Maya is designed to give visitors a glimpse at a cross-section of Maya life —from divine kings who ruled powerful cities to the artisans and laborers who formed the backbone of Maya society. Visitors will also get a close look at the scientific work being carried out at key Maya sites across Central America to understand exactly how we know what we know of the once-hidden ancient Maya culture.
Admission is $21 for adults and $12 for kids and seniors (ticket price includes admission to Maya: Hidden Worlds Revealed and the Science Museum’s permanent exhibit galleries).
A perfect complement to the exhibition—Mystery of the Maya—will run in the museum’s Omnitheater. The film takes viewers on a journey back in time with the explorers who unearthed this majestic ancient civilization in the jungles of Central America in the early 19th century.
Detailed ticket information is available at www.smm.org/maya.
The 2013-14 season of Northrop MOVES at the University of Minnesota reflects a 95-year tradition of presenting world-class artists and a dedication to work that is fresh, exciting, and new.
The season launches Sept. 21 with Hubbard Street Dance Chicago performing influential Swedish choreographer Mats Ek’s Casi-Casa.
The first Women of Substance event kicks off Oct. 12 with the physically explosive piece Blush from Andrea Miller’s Gallim Dance. On Oct. 30, after wowing Minnesotan audiences with Snow White, Ballet Preljocaj returns with the U.S. premiere of And then, one thousand years of peace. On Nov. 12, the Minnesota debut of Shanghai Ballet brings to life the storybook ballet The Butterfly Lovers, complete with the company’s trademark precise classical movement. On Dec. 5, the final Women of Substance performance from Kate Weare Company showcases excerpts from a brand new work, Dark Lark, as well as the visually austere and flirtatious Garden. On Jan. 14, Wayne McGregor|Random Dance returns with FAR, exploring ideas of the mind-body relationship through cognitive science and movement. On Feb. 8, the Minnesota debut of Royal New Zealand Ballet will include an impressive sampling of this classically trained ballet company’s repertoire. The season closes March 12-15 with Trisha Brown Dance Company in a copresentation with Walker Art Center. Her uncontested legacy as a pioneer of postmodern dance is celebrated with this farewell tour of works made for the stage.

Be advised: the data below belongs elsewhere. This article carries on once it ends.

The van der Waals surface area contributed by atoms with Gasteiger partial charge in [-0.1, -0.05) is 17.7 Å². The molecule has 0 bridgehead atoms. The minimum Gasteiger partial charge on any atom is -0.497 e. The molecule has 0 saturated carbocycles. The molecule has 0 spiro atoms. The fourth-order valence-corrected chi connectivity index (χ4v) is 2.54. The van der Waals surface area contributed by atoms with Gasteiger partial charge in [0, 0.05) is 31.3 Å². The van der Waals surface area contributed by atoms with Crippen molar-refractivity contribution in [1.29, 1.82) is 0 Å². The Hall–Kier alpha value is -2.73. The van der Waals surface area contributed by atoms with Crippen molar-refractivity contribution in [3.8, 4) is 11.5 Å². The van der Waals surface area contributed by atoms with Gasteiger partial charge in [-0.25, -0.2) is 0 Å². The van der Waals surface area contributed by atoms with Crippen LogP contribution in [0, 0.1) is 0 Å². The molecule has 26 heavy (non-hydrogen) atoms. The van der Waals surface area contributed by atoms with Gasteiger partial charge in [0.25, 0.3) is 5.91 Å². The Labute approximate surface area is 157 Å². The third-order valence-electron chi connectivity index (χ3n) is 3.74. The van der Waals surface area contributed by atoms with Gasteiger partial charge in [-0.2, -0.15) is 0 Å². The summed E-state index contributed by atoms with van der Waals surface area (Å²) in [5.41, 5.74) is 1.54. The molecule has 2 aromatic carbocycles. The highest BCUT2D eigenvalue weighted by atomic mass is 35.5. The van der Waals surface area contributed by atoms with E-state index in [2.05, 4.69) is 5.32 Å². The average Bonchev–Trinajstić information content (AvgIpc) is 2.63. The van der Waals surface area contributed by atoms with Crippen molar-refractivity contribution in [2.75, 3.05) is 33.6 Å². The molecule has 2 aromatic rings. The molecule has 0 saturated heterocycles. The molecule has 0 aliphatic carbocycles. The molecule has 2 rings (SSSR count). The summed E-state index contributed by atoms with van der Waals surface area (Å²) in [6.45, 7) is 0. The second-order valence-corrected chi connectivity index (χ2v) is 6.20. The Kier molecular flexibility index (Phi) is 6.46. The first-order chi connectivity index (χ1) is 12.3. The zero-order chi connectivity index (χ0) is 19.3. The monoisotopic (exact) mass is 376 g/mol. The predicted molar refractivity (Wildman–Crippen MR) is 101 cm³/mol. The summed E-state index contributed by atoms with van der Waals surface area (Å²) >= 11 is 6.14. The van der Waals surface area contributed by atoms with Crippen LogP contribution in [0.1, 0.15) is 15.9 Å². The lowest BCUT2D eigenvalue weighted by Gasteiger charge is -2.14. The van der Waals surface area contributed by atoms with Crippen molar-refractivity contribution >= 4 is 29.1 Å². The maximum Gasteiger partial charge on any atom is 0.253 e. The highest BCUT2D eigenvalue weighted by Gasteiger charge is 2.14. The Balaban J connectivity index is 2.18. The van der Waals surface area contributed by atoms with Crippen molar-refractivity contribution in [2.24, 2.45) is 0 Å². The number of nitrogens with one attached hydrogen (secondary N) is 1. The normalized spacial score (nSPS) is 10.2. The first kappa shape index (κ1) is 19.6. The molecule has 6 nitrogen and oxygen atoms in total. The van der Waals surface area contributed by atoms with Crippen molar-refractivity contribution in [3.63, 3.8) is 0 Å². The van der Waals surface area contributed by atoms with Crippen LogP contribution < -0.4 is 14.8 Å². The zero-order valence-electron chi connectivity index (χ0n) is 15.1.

Northrop performances will take place in the State and Orpheum Theatres in Minneapolis, The O’Shaughnessy at St. Catherine University, and Walker Art Center, until they move back to their revitalized space on April 4, 2014. A full schedule of grand reopening events will be announced in the fall.
To order tickets to any of the performances, call 612-624-2345 or visit www.northrop.umn.edu.
In celebration of 26 years of magnificent, magical ballet, Ballet Minnesota is pirouetting off their season with a free Fall Concert Oct. 25-26 at The O’Shaughnessy at St. Catherine’s University, where all of Ballet Minnesota’s concerts will take place during the 2013-14 season. The free October concert will feature Igor Stravinsky’s “Rite of Spring,” with spellbinding choreography by Andrew Rist.
From Dec. 18-22, Ballet Minnesota will perform the full-length, traditional Classic Nutcracker, a brilliant, moving performance from beginning to end. The German fairytale, written in 1816 (and first performed as a ballet in 1892), still appeals to audiences nearly 200 years later thanks to the timeless storyline, classic music, and graceful dancing. Ballet Minnesota’s Classic Nutcracker includes original choreography, a cast of more than 130 talented dancers, incredible set design, colorful costumes, and fun special effects that bring Clara’s dream to life. It’s the perfect festive holiday show for families of all ages.
During the weekend of May 3-5, Ballet Minnesota dancers will perform at the 26th Minnesota Dance Festival, showcasing the original choreographed work of Ballet Minnesota as well as the work of other regional dance companies.